Disagreement is one of the defining trends of 2020. However, I think most of us would agree that this year hasn’t turned out to be the kind of year that many of us anticipated when we celebrated on December 31st.
Difficulty abounds on many fronts, reducing our ability to operate with precision and excellence.
For companies balancing concerns about employee health, adjusting to a new hybrid workforce, and responding to shifting consumer demands, the challenges are many.
Of course, in the digital age, cybersecurity is at the center of each of these priorities. A company’s data and IT infrastructure are some of its most valuable commodities, and bad actors and bad circumstances are threatening to undermine the integrity of both.
Therefore, knowing the most important risks in this environment is critical to developing a robust defensive posture. As we approach the start of a new year, this period allows us to refocus our efforts to ensure that we are ready to meet today’s problems and tomorrow’s opportunities.
Here are three areas where we should be focusing our efforts.
The rapid transition to a hybrid workforce that includes both on-site and remote employees is one of the most discernible workplace changes this year. It also comes with a myriad of cybersecurity risks.
From isolated employees being more susceptible to scams to insider threats compromising critical data, remote work presents a unique cybersecurity environment that requires intentional steps to ward off disaster. Specifically, every organization should consider:
Implementing oversight technology that extends to remote workers. Providing VPNs and other security-oriented services that protect data transfer connections. Requiring employees to use company-issued technology for data access, transfer, and management.
Throughout the COVID-19 pandemic, much has been made about pandemic fatigue, our collective inability to remain vigilant in an environment where threats are exhaustingly persistent. Similarly, cybersecurity threat fatigue is pervasive in many organizations.
Today’s employees are continually inundated with new warnings and novel training programs intended to reduce the likelihood of a data breach. Often, these initiatives are warranted. The vast majority of cybersecurity incidents are preventable, caused by errors, accidents, and indifference.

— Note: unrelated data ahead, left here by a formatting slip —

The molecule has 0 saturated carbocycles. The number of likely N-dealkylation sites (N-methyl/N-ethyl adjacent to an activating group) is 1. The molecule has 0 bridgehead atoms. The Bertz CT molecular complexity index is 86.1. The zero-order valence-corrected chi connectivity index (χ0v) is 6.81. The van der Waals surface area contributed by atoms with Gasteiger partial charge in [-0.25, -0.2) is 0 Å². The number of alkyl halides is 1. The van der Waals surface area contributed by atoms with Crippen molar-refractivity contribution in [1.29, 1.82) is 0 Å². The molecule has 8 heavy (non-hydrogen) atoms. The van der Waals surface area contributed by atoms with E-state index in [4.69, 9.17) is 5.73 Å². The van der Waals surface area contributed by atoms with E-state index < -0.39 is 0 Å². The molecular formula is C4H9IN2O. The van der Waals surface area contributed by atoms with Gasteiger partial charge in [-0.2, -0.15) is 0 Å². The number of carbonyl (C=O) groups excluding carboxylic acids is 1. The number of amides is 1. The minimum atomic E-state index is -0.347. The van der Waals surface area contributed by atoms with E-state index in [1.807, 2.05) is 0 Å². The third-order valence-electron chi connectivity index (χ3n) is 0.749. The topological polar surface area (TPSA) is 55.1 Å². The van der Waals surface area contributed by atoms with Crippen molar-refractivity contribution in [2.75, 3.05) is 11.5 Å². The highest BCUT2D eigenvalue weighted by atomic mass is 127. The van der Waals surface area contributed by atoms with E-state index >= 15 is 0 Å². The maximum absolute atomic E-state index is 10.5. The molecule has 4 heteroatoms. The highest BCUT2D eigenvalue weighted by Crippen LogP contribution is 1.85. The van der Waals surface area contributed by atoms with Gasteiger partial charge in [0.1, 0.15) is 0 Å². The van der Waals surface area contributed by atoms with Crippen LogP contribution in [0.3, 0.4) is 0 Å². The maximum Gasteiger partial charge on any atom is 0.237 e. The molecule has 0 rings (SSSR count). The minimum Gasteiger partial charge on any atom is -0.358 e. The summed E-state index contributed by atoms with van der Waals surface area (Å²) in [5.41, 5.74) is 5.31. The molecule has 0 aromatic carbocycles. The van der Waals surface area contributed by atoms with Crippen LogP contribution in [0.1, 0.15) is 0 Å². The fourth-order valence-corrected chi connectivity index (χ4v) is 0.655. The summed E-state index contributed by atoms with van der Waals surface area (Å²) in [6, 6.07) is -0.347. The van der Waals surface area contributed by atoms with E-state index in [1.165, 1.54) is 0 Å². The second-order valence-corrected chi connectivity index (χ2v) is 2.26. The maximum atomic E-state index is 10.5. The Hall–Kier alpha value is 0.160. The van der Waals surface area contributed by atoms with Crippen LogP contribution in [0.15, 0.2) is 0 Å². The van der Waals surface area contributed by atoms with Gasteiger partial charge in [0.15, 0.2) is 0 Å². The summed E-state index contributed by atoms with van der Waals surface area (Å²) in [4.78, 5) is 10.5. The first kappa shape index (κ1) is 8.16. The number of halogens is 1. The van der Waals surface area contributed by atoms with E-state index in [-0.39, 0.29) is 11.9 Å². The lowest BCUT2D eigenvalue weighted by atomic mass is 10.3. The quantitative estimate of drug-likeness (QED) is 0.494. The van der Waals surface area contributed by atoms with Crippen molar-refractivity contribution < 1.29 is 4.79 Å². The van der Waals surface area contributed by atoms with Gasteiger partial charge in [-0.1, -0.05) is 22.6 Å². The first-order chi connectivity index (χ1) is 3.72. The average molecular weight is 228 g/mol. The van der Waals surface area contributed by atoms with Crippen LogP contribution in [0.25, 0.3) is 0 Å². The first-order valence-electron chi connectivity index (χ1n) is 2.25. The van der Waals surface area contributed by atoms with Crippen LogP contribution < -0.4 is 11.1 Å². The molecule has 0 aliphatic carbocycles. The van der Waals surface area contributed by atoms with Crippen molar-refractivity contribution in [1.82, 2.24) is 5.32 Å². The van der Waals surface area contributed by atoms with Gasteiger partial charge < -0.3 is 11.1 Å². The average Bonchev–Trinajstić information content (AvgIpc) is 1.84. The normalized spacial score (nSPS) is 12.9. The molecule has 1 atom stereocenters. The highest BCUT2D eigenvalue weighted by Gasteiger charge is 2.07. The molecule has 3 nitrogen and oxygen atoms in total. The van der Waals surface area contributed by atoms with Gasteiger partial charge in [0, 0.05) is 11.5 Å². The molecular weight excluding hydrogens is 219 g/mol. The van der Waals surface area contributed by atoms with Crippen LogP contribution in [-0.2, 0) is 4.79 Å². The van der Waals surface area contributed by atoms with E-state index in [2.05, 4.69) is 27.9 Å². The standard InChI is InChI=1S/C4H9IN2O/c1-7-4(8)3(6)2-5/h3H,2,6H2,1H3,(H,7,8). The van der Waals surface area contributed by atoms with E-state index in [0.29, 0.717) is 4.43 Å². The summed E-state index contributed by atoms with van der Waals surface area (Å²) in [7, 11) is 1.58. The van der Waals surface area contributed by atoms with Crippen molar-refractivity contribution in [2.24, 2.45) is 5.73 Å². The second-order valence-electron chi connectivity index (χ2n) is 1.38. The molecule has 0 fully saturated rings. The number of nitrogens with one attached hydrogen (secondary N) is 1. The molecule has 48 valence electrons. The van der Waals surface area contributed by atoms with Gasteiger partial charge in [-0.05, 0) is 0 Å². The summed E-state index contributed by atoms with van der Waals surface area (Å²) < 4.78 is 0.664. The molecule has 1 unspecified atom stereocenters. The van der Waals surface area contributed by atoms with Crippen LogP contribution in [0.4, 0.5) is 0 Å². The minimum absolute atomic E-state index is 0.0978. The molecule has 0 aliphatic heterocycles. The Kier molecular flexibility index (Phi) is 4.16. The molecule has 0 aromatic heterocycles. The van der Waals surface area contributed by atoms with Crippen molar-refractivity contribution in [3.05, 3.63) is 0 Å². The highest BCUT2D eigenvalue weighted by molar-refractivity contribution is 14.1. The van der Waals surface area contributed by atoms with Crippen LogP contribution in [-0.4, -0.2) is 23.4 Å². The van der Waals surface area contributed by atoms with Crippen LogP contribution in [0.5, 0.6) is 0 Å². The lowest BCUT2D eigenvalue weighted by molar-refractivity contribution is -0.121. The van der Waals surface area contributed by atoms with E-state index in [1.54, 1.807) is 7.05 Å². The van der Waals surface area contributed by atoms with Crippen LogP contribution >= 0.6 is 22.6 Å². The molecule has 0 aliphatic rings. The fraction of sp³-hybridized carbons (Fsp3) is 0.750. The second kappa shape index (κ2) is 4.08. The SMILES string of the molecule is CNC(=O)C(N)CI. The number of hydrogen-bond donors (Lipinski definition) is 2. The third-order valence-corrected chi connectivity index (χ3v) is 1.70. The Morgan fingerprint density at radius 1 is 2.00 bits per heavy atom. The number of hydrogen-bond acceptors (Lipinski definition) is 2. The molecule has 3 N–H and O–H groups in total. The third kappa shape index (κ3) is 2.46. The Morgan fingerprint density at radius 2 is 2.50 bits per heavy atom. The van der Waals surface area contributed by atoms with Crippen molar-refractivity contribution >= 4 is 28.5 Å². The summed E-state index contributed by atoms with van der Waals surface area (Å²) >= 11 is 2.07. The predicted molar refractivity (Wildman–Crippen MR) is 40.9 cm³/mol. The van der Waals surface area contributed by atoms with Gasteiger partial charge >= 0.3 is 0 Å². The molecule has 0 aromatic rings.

However, it’s noteworthy that a recent study found a direct connection between employee stress and exhaustion and cybersecurity incidents. In response, companies need to develop an active approach to oversight and threat mitigation, relying on AI and automation to help reduce threat exposure and streamline the cybersecurity process.
The pandemic's economic repercussions are well-documented, and they will challenge companies to do more with less. While many organizations plan to increase their cybersecurity budgets in response to new and more prominent threats, some will inevitably need to make difficult concessions.
Even so, in 2020 and beyond, cybersecurity is a bottom-line issue that has to be met without compromise. It’s estimated that 60% of SMBs will go out of business in the months after a cybersecurity incident, and larger enterprises can expect multi-million dollar expenses in the wake of a data breach.
In response, every organization needs to make sure that it’s getting the most value from its cybersecurity suite without compromising critical features on prominent threats. In doing so, we recommend prioritizing:
The ability to automate as much as possible. Advanced alerts that minimize stress on employees and IT personnel. Comprehensive threat analysis and data loss prevention.
Cybersecurity will continue to be a top priority for companies of all sizes in every sector, but efficiency and effectiveness will be increasingly important in the weeks and months ahead.
As we approach the end of 2020, we’re operating in an environment without comparison. As such, it’s an opportunity to refocus on the most prominent vulnerabilities during this strange and difficult time. As the threat landscape continues to evolve, let’s focus on ensuring that our defense strategies continue to shift along with it.
This article was also published on IT Security Central, and reprinted with permission.